X-ray diffraction patterns of AC and MgO-MnO2-AC are shown in Figure 3. For the MgO-MnO2-AC sample, MgO and MnO2 crystals were found and accounted for the main crystalline part. Both indicated the presence of a crystalline structure evidenced by the appearance of peaks at 29.1°, 44.7° and 58.6° for MnO2, and 36.9°, 42.7° and 62.3° for MgO. They are in good agreement with the reported Joint Committee on Powder Diffraction Standards (JCPDS) database. It is noted that the sharp peaks corresponding to 21°, 26° and 50° of the original AC disappear, showing that manganese and magnesium interact with AC during the roasting process (Shaabani et al. 2015). These characteristic peaks have a certain deviation from the standard diffraction peaks of manganese oxide and magnesium oxide. This shows that manganese oxide, magnesium oxide and AC exist in the form of solid dispersion.

Figure 3

XRD pattern of AC and MgO-MnO2-AC.

Figure 3

XRD pattern of AC and MgO-MnO2-AC.

Close modal

Adsorption performances of MgO-MnO2-AC

The adsorption capacity of RB (50 mg·L−1, pH = 7.6) is shown in Figure 4. The experiment was repeated three times. It exhibits that the adsorption rate of MgO-MnO2-AC to RB was much higher than that of AC, and the adsorption capacity of RB was also significantly higher than that of AC. When adsorption time was 8 h, RB adsorption quantity almost remained stable at 16.0 mg·g−1. The main reason for this phenomenon may be the greater availability of adsorption sites initially, and RB can contact the effective adsorption sites on the MgO-MnO2-AC rapidly. After the adsorption was completely balanced at about 10 h, the adsorption capacity was 16.19 mg·g−1, 1.68 times that of AC. It may be concluded that MgO-MnO2-AC has a strong driving force for RB, and the removal rate of MgO-MnO2-AC after modification is higher.

Figure 4

Effect of time on adsorption capacity for RB.

Figure 4

Effect of time on adsorption capacity for RB.

Close modal

Effect of dye concentration

The dye concentration has a great impact on the adsorption of RB. The adsorption of RB by AC and MgO-MnO2-AC increased with the initial concentration of RB (Figure 5). This may be due to active sites on the surface of activated carbon being fully utilized with the increase in RB concentration (Du et al. 2017). The adsorption capacity of MgO-MnO2-AC was significantly higher than that of AC when the dye concentration remained unchanged. On the one hand, MgO-MnO2-AC increases the specific surface area of activated carbon and the active sites. On the other hand, magnesium oxide and manganese dioxide have synergistic adsorption on dyes at the same time, so under the same conditions, their adsorption capacity increased. We found that when the initial concentration of solution gradually increased, the rate of adsorption increased slowly. This is because when RB concentration was low, there were many active sites of adsorbent and they were not saturated. As the dye concentration increased, more dye molecules reduce the number of free adsorption sites, and the adsorption eventually tends to be saturated.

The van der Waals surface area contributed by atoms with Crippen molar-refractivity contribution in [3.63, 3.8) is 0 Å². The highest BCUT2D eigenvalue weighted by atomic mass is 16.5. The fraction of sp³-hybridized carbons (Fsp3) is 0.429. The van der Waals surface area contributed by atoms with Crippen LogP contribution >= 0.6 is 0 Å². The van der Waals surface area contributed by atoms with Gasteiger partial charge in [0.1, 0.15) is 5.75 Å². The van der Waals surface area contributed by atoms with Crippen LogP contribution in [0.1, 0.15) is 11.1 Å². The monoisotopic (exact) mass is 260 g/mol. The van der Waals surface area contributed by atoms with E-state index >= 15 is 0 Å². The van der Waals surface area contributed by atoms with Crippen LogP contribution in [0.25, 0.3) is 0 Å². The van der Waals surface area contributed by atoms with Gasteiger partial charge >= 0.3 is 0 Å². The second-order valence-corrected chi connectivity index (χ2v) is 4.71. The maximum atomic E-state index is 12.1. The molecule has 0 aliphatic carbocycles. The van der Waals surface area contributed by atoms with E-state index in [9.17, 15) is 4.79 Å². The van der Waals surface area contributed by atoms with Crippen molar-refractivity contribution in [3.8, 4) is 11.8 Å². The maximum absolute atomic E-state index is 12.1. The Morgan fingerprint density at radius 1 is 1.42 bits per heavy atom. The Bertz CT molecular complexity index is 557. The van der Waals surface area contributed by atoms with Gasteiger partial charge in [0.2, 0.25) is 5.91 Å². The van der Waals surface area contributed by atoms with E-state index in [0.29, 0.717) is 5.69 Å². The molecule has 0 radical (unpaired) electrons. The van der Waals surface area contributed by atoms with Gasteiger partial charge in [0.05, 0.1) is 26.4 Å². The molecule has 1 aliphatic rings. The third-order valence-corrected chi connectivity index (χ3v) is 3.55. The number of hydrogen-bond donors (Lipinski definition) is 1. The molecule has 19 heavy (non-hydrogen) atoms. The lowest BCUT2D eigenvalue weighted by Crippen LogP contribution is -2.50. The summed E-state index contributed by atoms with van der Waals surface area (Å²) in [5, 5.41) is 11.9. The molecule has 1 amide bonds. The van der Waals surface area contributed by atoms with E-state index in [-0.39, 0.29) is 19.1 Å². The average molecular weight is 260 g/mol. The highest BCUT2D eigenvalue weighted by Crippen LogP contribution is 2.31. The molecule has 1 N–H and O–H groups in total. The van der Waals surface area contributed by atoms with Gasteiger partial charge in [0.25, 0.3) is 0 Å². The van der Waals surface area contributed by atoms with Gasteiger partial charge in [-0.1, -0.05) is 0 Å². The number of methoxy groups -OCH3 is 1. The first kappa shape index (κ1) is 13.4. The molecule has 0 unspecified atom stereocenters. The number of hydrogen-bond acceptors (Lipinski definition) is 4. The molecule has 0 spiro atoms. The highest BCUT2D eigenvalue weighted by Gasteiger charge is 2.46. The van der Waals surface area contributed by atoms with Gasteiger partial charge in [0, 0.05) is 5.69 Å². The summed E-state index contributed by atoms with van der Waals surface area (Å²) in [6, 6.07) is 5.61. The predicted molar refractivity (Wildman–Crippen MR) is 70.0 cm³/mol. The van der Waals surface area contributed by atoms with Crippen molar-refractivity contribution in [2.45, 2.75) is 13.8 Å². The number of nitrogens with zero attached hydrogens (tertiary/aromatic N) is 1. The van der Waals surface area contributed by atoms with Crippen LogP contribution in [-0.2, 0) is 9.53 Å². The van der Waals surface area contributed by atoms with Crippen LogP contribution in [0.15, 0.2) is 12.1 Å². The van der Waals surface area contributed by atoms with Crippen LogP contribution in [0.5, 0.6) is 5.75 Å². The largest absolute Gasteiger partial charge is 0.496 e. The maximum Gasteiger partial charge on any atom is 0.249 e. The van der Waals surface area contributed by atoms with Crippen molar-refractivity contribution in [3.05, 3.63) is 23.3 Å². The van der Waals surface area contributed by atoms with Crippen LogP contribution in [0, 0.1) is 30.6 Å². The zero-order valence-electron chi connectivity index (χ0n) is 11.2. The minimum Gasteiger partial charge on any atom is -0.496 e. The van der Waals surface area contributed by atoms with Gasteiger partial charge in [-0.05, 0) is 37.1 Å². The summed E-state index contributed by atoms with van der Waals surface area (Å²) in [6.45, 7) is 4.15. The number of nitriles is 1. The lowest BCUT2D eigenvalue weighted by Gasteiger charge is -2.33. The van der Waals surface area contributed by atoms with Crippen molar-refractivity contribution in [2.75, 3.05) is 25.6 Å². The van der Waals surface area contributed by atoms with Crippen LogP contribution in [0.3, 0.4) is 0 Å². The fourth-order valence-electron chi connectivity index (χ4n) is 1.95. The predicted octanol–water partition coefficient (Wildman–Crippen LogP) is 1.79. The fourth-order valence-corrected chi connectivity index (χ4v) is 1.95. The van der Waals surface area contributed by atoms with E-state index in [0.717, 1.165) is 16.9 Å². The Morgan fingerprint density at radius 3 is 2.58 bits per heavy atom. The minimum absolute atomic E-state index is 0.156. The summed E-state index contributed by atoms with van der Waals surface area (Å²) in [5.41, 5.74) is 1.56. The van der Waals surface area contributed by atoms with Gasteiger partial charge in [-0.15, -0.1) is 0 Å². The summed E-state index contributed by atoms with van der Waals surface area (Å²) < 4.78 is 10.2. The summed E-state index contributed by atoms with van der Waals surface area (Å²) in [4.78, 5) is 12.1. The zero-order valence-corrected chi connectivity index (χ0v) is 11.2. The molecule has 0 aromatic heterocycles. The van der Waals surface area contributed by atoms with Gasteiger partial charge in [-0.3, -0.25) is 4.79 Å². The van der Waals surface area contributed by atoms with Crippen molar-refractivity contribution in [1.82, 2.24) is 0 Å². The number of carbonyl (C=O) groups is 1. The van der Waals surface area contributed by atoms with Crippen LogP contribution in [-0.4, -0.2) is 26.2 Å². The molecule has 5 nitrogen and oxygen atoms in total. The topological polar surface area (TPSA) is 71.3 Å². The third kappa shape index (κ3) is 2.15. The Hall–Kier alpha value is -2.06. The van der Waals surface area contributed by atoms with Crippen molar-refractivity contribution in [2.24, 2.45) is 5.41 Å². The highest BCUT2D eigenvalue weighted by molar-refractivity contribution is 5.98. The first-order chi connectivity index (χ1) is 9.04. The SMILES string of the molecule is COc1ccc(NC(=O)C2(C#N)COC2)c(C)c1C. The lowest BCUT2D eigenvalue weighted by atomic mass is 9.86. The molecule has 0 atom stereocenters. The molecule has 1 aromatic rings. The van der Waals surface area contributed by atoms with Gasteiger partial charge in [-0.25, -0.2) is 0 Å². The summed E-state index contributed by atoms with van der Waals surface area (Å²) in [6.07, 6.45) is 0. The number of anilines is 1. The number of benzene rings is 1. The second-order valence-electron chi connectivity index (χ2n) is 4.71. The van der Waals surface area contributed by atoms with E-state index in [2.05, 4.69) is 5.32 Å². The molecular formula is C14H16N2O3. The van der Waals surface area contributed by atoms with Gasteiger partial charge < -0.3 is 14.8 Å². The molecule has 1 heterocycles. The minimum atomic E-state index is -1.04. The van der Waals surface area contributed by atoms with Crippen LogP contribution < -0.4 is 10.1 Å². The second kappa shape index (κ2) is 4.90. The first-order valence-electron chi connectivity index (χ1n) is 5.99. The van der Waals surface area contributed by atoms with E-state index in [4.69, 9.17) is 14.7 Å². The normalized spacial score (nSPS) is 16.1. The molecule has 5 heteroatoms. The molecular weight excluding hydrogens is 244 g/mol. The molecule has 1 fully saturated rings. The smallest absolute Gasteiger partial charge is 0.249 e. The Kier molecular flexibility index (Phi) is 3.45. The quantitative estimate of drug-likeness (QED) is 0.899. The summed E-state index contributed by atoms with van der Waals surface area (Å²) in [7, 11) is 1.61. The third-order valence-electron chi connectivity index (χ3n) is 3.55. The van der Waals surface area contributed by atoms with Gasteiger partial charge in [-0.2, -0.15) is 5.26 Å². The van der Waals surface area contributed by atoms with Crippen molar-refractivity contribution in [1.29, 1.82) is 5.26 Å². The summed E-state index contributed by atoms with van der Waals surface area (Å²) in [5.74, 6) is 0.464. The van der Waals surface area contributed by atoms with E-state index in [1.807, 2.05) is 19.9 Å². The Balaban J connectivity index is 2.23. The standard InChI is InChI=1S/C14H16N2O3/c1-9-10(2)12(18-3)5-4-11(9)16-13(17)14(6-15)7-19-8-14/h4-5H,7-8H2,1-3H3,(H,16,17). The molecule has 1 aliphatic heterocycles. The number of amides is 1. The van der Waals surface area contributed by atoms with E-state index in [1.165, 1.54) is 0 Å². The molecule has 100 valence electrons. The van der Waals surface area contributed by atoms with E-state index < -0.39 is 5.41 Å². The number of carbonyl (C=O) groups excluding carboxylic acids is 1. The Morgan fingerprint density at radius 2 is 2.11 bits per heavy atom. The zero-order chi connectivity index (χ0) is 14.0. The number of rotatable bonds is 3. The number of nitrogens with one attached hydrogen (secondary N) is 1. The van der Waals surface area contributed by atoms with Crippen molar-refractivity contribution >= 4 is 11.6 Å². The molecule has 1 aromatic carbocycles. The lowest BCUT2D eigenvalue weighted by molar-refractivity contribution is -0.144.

Figure 5

Effect of RB concentration on the removal capacity.

Figure 5

Effect of RB concentration on the removal capacity.

Close modal

Effect of pH

Experiments investigated the effect of pH on adsorption of RB which is a weakly basic dye. With increasing pH, the adsorption of RB on MgO-MnO2-AC first increased and then decreased for pH values between 3 and 11 (Figure 6). This is mainly due to the RB molecule containing the Cl ion. Under acidic conditions, the adsorbent adsorbs H+ on the surface and has a positive charge, which causes ion adsorption with the Cl ion. With increasing pH, the coexistence of a competitive adsorption with H+ decreased and RB adsorption increased (Liu et al. 2017). Under alkaline conditions, the adsorbent adsorbs hydrated hydroxide ions OH and MgO partially hydrolyzed to form OH, making the surface of MgO-MnO2-AC negatively charged, and generating electrostatic repulsion and competition with Cl ions in RB, thereby reducing the adsorption value of MgO-MnO2-AC.

Figure 6

Effect of pH on the removal of RB by MgO-MnO2-AC and AC.

Figure 6

Effect of pH on the removal of RB by MgO-MnO2-AC and AC.

Close modal

Adsorption kinetics

The adsorption kinetics is one of the most important characters in the whole adsorption process because it can demonstrate the solute uptake rate of dyes from aqueous solutions by the adsorbents. In order to investigate the influences of contact time and initial RB concentration on MgO-MnO2-AC kinetic adsorption, RB initial concentration was in the range between 10 to 100 mg/L, which is presented in Figure 7. The result showed that the equilibration times for adsorption are approximately 8 h at 25 °C with pH of 7.6. From Figure 7, it was observable that the adsorbed amount increased with initial dye concentration. In the kinetic studies, determining the adsorption isotherms, 600 min was allowed to ensure the equilibrium was complete. When reaction time was 600 min, the equilibrium adsorption quantity reached 3.26 mg·g−1, 16.19 mg·g−1 and 30.30 mg·g−1 for 10 mg·L−1, 50 mg·g−1 and 100 mg·g−1 RB, respectively.

Figure 7

Adsorption kinetics of RB on MgO-MnO2-AC. (a) Experimental data, (b) pseudo-first-order, (c) pseudo-second-order.

Figure 7

Adsorption kinetics of RB on MgO-MnO2-AC. (a) Experimental data, (b) pseudo-first-order, (c) pseudo-second-order.

Close modal
In order to analyze the rate controlling of this adsorption process, experimental kinetic data were analyzed according to linear forms of two well-known kinetic models (Mahmoud et al. 2013). The pseudo-first-order model and pseudo-second-order model are expressed as follows.
formula
(3)
formula
(4)